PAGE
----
The battery of an electric car is often denigrated as rolling hazardous waste in circles still favouring the combustion engine. We were able to convince ourselves of the opposite at the specialist firm Duesenfeld that is disposing of the myth – Battery recycling works deep into the cell. It is only down to politics to define a legal framework for a recycling cycle.
Metals over metals everywhere: A battery system consists of steel and alloy, lithium, copper, cobalt, and nickel. In addition, there are other materials such as plastics for insulation or liquid electrolytes. A mix weighing several hundred kilograms per vehicle. And one that could be valuable at some point. Therefore, an industrial recycling network must be set up for obvious reasons such as environmental protection, conservation of resources and, in the long run, also from a cost perspective.
It takes many years before the traction battery of an electric car finally breaks down if you take into account refurbishment and second use, for example as a stationary storage device. At some point, however, the recycling of an electric car’s most important component will have a massive impact. So the goal of recycling must be the most effective recovery and reuse possible.
Anyone interested in electric mobility knows the polemics and crude theses about lithium-ion batteries. It is true that dealing with them is by no means trivial or risk-free as anyone handling large amounts of energy should always be careful. Christian Hanisch, managing director, partner and visionary at Duesenfeld, is well aware of this. The editorial staff of our parent site electrive.net visited the recycling company based only 13 kilometres away from Volkswagen’s battery production hall in the German town of Braunschweig.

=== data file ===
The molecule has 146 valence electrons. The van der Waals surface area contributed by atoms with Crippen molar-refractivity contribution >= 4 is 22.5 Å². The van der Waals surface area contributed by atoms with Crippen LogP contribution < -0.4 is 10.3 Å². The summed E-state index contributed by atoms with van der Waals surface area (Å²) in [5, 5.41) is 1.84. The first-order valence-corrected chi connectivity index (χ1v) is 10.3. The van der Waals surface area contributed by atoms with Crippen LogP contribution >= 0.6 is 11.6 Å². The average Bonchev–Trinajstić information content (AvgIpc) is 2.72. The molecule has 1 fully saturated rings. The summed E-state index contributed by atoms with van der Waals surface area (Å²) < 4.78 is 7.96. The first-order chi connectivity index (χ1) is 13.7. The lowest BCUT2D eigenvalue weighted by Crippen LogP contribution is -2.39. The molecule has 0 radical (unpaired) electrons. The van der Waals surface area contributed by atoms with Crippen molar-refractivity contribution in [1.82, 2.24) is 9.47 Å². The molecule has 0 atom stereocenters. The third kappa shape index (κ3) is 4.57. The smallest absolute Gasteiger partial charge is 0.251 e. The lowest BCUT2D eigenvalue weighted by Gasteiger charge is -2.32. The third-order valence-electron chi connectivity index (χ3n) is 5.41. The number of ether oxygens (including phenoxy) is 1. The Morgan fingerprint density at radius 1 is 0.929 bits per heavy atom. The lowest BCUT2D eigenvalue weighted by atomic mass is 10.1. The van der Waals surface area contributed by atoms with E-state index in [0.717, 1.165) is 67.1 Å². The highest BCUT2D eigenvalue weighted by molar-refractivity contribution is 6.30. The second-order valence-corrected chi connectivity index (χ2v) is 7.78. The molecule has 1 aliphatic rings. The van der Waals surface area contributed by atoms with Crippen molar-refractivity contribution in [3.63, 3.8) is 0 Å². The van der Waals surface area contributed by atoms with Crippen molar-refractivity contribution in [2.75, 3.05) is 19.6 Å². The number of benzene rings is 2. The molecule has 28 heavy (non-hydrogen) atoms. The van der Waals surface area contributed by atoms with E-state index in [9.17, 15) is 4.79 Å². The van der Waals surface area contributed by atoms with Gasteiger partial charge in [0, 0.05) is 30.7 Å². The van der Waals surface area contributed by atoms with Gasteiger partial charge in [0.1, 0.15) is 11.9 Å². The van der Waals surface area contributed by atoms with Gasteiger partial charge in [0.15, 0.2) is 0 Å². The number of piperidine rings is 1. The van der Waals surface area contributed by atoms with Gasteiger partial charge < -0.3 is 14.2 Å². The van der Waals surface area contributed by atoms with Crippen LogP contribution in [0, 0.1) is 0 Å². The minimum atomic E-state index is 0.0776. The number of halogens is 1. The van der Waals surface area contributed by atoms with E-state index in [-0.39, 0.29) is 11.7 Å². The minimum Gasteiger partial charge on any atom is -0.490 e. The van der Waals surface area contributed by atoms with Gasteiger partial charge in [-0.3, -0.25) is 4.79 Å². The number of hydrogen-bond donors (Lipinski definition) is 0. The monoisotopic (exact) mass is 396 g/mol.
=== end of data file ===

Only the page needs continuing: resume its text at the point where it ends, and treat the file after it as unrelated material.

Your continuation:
Mobile recycling technology saves high costs of logistics
On the one hand, Duesenfeld is exemplary for the current state of recycling, because some processes resemble those of the industry giant Umicore from Belgium. On the other side, Hanisch has decisively innovated: The result is a considerably reduced energy input, therefore an improved CO2 balance, a high recycling efficiency as well as the possibility of moving the recycling technology. Such decentralised recovery is useful, among other things, because it saves costs of logistics that are usually high due to the hazardous nature of the process (high voltage batteries classify as dangerous goods).
At Duesenfeld, the industry service electrive.net witnessed the dismantling of several BMW i3 batteries. They first have to be deeply discharged with the battery management system switched off for this purpose. By the way, the residual current is used to support the facility. After discharge, workers dismantle the batteries manually, and until here, the steps are still the same as those at other recycling companies. The crash-resistant outer shell with further holding structures, cables, the cooling circuit, and the modules can be dismantled with a simple tool and end up in mesh boxes sorted by type.